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Will we ever solve the traffic crisis in Metro Manila?

Will we ever solve the traffic crisis in Metro Manila?

Botchi Santos

Every year, more and more cars are added to the country. In the last four years, cars sales were at 223,793 units in 2020, another 258,468 in 2021, then 352,596 in 2022 and a whopping 441,408 in 2023.

That’s a total of 1,276,265 new cars in the last four years. For this year, the Chamber of Automotive Manufacturers of the Philippines (CAMPI) says 500,000 vehicles being sold in 2024 is a possibility, a target previously set in 2017.

Metro Manila accounted for 40% of all new cars sold, Region 3 had 11% and Region 4 contributing 17% to that according to industry data. That’s 68% in the last four years, or roughly 867,860 additional cars that pass through Metro Manila and its already densely packed thoroughfares at on a regular basis.

Even if government and private sector continue to improve and build infrastructure, the constant vehicular increase will only lead to more traffic.

We welcome of course any and all infra developments. But these will only alleviate the traffic situation by so much. As cars increase, road space is unable to keep up.

There are more concrete steps of course to improve the traffic: mass transportation is key. Improve it to a safe, consistent and reliable level and people will but forgo their private vehicles and ride the mass transport system, particularly the trains.

Next is improving existing infra: Repair damaged roadways, remove all illegally parked vehicles, evict all squatters occupying public road spaces (these include food stalls and market stalls etc.) and forbid turning public roads into basketball courts, places for funerals, and other social activities especially during the work week.

Third would be the government encouraging work from home where possible: Government should incentivize work-from-home to encourage private enterprise to shift their work arrangements. Flexible working arrangements or results-based working arrangements are also an option for employers.

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Remote learning or home-schooling should also be incentivized and developed to help give students more time to do what’s important: Learn, be productive, experience the world, or play and rest. Not wake up early and slog through traffic.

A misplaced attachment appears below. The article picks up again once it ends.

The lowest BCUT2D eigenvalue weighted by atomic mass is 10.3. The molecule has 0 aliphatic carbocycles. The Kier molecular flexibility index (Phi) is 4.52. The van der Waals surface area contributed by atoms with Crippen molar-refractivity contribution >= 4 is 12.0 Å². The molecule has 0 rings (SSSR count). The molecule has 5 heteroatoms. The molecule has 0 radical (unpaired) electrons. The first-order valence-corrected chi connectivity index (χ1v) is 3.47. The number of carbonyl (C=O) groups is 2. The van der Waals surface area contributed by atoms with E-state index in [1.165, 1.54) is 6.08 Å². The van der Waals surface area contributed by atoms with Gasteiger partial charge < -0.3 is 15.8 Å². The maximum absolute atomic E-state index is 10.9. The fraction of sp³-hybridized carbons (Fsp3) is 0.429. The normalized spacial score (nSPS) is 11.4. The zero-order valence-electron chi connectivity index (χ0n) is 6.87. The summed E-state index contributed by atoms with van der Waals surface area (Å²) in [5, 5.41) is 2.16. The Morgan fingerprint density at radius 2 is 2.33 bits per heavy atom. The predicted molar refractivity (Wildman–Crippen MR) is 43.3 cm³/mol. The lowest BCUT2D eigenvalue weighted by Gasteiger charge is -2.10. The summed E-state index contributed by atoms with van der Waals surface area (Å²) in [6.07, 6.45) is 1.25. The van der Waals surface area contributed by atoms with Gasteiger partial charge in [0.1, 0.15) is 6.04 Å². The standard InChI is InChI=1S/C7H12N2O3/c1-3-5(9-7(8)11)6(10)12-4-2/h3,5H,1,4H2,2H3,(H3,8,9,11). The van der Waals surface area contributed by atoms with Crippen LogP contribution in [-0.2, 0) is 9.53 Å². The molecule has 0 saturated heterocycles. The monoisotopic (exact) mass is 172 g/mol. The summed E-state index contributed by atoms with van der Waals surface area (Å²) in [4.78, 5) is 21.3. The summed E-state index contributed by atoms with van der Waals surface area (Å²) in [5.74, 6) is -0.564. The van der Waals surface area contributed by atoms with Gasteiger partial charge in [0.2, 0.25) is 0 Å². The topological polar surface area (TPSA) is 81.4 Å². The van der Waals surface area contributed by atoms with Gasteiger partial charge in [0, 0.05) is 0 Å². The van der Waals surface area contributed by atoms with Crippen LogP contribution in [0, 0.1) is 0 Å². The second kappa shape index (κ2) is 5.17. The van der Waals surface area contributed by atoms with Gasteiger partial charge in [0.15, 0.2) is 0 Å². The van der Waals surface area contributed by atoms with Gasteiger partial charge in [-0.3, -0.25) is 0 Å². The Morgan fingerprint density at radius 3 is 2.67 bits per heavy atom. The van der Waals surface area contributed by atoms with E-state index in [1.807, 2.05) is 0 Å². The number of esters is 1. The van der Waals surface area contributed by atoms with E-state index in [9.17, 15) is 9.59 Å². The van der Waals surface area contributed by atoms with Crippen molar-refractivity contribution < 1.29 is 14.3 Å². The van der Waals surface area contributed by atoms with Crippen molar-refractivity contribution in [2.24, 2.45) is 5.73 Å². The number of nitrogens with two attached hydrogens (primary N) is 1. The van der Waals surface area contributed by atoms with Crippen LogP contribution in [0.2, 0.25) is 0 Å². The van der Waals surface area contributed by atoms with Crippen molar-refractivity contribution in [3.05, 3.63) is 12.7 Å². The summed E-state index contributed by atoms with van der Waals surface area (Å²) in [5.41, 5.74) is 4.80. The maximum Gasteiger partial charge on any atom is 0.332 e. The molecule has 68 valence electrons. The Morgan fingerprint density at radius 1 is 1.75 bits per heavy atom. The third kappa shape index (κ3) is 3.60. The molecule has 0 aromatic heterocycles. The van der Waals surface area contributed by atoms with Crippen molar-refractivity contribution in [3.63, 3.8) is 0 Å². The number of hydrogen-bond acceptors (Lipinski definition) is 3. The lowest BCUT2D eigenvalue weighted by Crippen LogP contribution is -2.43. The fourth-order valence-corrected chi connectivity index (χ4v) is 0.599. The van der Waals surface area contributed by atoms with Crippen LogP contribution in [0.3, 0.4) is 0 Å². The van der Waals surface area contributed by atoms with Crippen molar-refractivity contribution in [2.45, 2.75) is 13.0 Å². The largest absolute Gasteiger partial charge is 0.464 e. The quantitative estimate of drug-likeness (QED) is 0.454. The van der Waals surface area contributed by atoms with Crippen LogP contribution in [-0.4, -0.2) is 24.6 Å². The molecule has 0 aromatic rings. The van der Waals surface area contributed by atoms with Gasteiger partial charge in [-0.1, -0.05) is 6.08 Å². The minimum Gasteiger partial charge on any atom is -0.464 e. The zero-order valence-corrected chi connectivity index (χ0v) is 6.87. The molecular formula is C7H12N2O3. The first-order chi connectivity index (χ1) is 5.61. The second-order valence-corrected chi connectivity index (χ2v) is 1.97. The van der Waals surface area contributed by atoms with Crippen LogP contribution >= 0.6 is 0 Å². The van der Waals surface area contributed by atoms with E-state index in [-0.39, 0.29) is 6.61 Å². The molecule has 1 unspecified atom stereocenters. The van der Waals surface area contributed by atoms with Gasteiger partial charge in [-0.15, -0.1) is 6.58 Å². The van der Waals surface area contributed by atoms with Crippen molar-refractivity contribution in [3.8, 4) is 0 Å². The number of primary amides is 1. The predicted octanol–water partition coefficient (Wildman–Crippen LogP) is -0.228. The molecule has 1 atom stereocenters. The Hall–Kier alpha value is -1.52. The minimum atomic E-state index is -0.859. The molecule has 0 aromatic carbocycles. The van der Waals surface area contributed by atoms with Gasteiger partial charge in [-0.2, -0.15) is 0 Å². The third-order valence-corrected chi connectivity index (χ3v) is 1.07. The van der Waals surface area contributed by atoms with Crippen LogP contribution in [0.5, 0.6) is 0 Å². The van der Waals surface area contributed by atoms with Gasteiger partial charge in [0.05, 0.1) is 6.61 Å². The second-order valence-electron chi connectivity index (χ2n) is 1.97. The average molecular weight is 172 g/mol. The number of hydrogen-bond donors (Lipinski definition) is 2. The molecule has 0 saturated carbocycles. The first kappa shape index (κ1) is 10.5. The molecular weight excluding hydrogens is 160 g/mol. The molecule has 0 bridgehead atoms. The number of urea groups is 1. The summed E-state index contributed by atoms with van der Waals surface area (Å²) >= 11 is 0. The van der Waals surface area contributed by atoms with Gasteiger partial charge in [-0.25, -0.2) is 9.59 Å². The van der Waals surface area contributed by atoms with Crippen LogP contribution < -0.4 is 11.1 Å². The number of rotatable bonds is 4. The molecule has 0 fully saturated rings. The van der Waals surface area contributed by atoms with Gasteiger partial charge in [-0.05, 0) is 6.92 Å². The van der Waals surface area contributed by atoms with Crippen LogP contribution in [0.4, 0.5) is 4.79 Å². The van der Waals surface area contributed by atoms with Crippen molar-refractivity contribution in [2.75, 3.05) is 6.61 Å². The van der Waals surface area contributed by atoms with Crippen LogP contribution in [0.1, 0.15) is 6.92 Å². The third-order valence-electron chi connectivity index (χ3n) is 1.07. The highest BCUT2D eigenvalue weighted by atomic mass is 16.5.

Lastly would be decentralization. There has been an over-development of Metro Manila, leaving behind many key cities, such as: Cebu, Davao, Gen-San, Roxas, Iloilo and even Angeles City as they work doubly hard to catch up to Metro Manila. These cities (and many more) possess the potential to be a real economic powerhouses for BPO, manufacturing, agriculture and more, if there were adequate infrastructure and incentive from government to support their local economies and contribute to the nation. It’s time government focused on these cities.

As individuals, what can WE do here and now? The real cause of traffic is our abhorrent, callous and inconsiderate driving habits. When we fail to put load on our RFID accounts and cause traffic at the toll, when we fail to observe the speed limit and go below the minimum required speed, when we fail to observe proper lane keeping and lane discipline, when we inconsiderately straddle two lanes, when we cut in line instead of lining up behind other vehicles turning-in, when we double park and block a lane or slow down the flow of traffic, when we swap out license plates on color coded vehicles to avoid staying home, adding to the gridlock that number coding was supposed to alleviate, when we counterflow, when we wait at the curbside pick-up longer despite the queue of cars behind, when we block the yellow-box zone in an intersection. I can keep going on. Ultimately, a significant part of the blame goes to us, the motorists, for the traffic we have unknowingly and unconsciously created.

We should all be in this together. Let’s all do our part, be more considerate and conscientious, plan our trips well in advance, and in the case of our tollways, make sure we have RFID tags and sufficient load in our accounts. In 2014, the Philippine economy was losing P2.4 billion a day due to traffic inefficiencies according to a study by the Japan International Cooperation Agency (JICA). By 2017, our government said we were losing P3.5 billion daily. This can rise to P5.4 billion daily by 2035, if we don’t do anything.